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Steven v. the City of Schenectay; Ryan Kent

UNITED STATES DISTRICT COURT NORTHERN DISTRICT OF NEW YORK


January 21, 2011

STEVEN DEVARNNE, PLAINTIFF,
v.
THE CITY OF SCHENECTAY; RYAN KENT; INDIVIDUALLY AND AS AGENT AND/OR EMPLOYEE AND POLICE OFFICER OF THE CITY OF SCHENECTADY AND THE CITY OF SCHENECTADY POLICE DEPARTMENT; C. SEMIONE INDIVIDUALLY AND AS AN AGENT AND/OR EMPLOYEE AND POLICE OFFICER OF THE CITY OF SCHENECTADY AND THE CITY OF SCHENECTADY POLICE DEPARTMENT, DEFENDANTS.

The opinion of the court was delivered by: Thomas J. McAVOY Senior United States District Judge

DECISION and ORDER

Plaintiff Steven Devarnne commenced the instant action pursuant to 42 U.S.C. § 1983 alleging violations of his constitutional rights and also asserting various state law claims arising out of his arrest and prosecution. Presently before the Court are: (1) Defendant's motion to dismiss pursuant to Fed. R. Civ. P. 12(b)(6); and (2) Plaintiff's cross-motion for leave to amend.

I. FACTS*fn1 According to the proposed Amended Complaint, on September 4, 2009, at approximately 9:20 p.m., Defendants Kent and Semione, police officers with the City of Schenectady Police Department, had contact with Plaintiff outside the Schenectady High School. At approximately 9:25 p.m., Plaintiff was leaving a high school football game and was approaching his car when "one of the Defendant Officers approached Plaintiff, and in an unprovoked manner took out his police baton and struck Plaintiff and the other Defendant Officer pushed Plaintiff to the ground and contorted Plaintiff's arms to handcuff him." Proposed Am. Compl. at ¶ 14. "Plaintiff complained that his left arm was in severe pain, and as a result of Defendants['] acts, Plaintiff had sustained serious injury to his left arm which required medical treatment." Id. Defendants then arrested Plaintiff. On or about September 8, 2009, Plaintiff was arraigned on the criminal charges. Id. at ¶ 15. "[O]n July 7, 2000 [Plaintiff] received an adjournment in contemplation of dismissal (ACOD) on the charges."

Id.*fn2

As a result of the foregoing, Plaintiff asserts claims for violations of his right to: (1) due process; (2) freedom from false arrest; (3) freedom from unlawful arrest and seizure; (4) freedom from excessive force; (5) freedom from unlawful imprisonment; and (6) freedom from malicious abuse of process. Plaintiff also asserts state law claims for false arrest, abuse of process, assault and battery, and negligence.

Presently before the Court is Defendants' motion to dismiss the Complaint and Plaintiff's motion for leave to file an amended complaint.

II. STANDARD OF REVIEW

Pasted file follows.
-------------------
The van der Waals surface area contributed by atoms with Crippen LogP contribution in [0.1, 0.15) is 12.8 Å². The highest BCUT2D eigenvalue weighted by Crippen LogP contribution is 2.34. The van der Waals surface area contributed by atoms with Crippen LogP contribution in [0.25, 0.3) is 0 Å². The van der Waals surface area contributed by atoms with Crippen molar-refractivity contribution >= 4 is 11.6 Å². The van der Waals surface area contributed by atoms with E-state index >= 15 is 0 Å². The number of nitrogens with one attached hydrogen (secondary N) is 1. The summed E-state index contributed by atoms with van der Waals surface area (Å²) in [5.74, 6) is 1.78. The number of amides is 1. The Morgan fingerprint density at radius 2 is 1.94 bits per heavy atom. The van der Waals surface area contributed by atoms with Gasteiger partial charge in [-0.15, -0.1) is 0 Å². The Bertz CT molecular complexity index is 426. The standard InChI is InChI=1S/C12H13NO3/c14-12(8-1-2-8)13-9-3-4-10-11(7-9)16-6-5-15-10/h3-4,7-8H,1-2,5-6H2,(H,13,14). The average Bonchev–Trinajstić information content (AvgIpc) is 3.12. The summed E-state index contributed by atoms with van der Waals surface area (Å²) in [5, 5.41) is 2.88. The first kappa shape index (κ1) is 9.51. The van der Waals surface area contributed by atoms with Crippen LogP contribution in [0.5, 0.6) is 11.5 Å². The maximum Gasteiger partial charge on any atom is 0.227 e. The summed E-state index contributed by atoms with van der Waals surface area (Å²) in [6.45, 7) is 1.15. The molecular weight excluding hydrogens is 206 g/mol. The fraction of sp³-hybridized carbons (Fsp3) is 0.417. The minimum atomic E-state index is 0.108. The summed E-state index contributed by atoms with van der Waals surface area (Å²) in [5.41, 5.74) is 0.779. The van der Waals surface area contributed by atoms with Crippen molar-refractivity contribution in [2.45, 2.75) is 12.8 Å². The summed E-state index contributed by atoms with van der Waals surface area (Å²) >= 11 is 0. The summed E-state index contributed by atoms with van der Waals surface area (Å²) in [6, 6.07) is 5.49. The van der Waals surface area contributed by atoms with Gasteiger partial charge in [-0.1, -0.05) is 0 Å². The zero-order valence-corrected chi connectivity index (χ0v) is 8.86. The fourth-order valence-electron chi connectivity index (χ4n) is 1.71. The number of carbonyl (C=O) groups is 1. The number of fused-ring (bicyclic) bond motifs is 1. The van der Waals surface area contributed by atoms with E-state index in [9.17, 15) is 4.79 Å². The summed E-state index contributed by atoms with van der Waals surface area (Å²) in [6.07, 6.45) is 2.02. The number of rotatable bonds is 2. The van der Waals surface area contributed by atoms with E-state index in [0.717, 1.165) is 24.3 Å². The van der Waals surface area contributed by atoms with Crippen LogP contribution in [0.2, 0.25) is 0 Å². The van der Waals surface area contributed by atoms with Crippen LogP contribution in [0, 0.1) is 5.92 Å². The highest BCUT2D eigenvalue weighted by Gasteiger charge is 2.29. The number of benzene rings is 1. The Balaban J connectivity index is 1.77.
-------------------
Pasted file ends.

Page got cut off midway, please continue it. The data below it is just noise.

"Federal Rule of Civil Procedure 8(a)(2) requires only 'a short and plain statement of the claim showing that the pleader is entitled to relief,' in order to 'give the defendant fair notice of what the . . . claim is and the grounds upon which it rests.'" Bell Atlantic Corp. v. Twombly, 127 S. Ct. 1955, 1964 (2007) (quoting Conley v. Gibson, 355 U.S. 41, 47, 78 S. Ct. 99 (1957)). "While a complaint attacked by a Rule 12(b)(6) motion to dismiss does not need detailed factual allegations . . . a plaintiff's obligation to provide the 'grounds' of his 'entitle[ment] to relief' requires more than labels and conclusions, and a formulaic recitation of the elements of a cause of action will not do." Id. at 1964-65. "Factual allegations must be enough to raise a right to relief above the speculative level. . . on the assumption that all the allegations in the complaint are true (even if doubtful in fact)." Id. at 1965. "'[T]he pleading must contain something more . . . than . . . a statement of facts that merely creates a suspicion [of] a legally cognizable right of action.'" Id. at 1965 (quoting 5 C. Wright & A. Miller, Federal Practice and Procedure § 1216, pp. 235-236 (3d ed. 2004)). "To survive a motion to dismiss, a complaint must contain sufficient factual matter, accepted as true, to 'state a claim to relief that is plausible on its face.'" Ashcroft v. Iqbal, 129 S. Ct. 1937, 1949 (2009) (quoting Twombly, 550 U.S. at 570). A complaint does not suffice "if it tenders naked assertions devoid of further factual enhancement." Ashcroft, 129 S. Ct. at 1949. Legal conclusions must be supported by factual allegations. Iqbal, at 1950. "Threadbare recitals of the elements of a cause of action, supported by mere conclusory statements, do not suffice." Id. at 1949. "A claim has facial plausibility when the plaintiff pleads factual content that allows the court to draw the reasonable inference that the defendant is liable for the misconduct alleged." Id. "Where a complaint pleads facts that are 'merely consistent with' a defendant's liability, it stops short of the line between possibility and plausibility of entitlement to relief." Id. (quoting Twombly, 550 U.S. 557) (internal quotations omitted).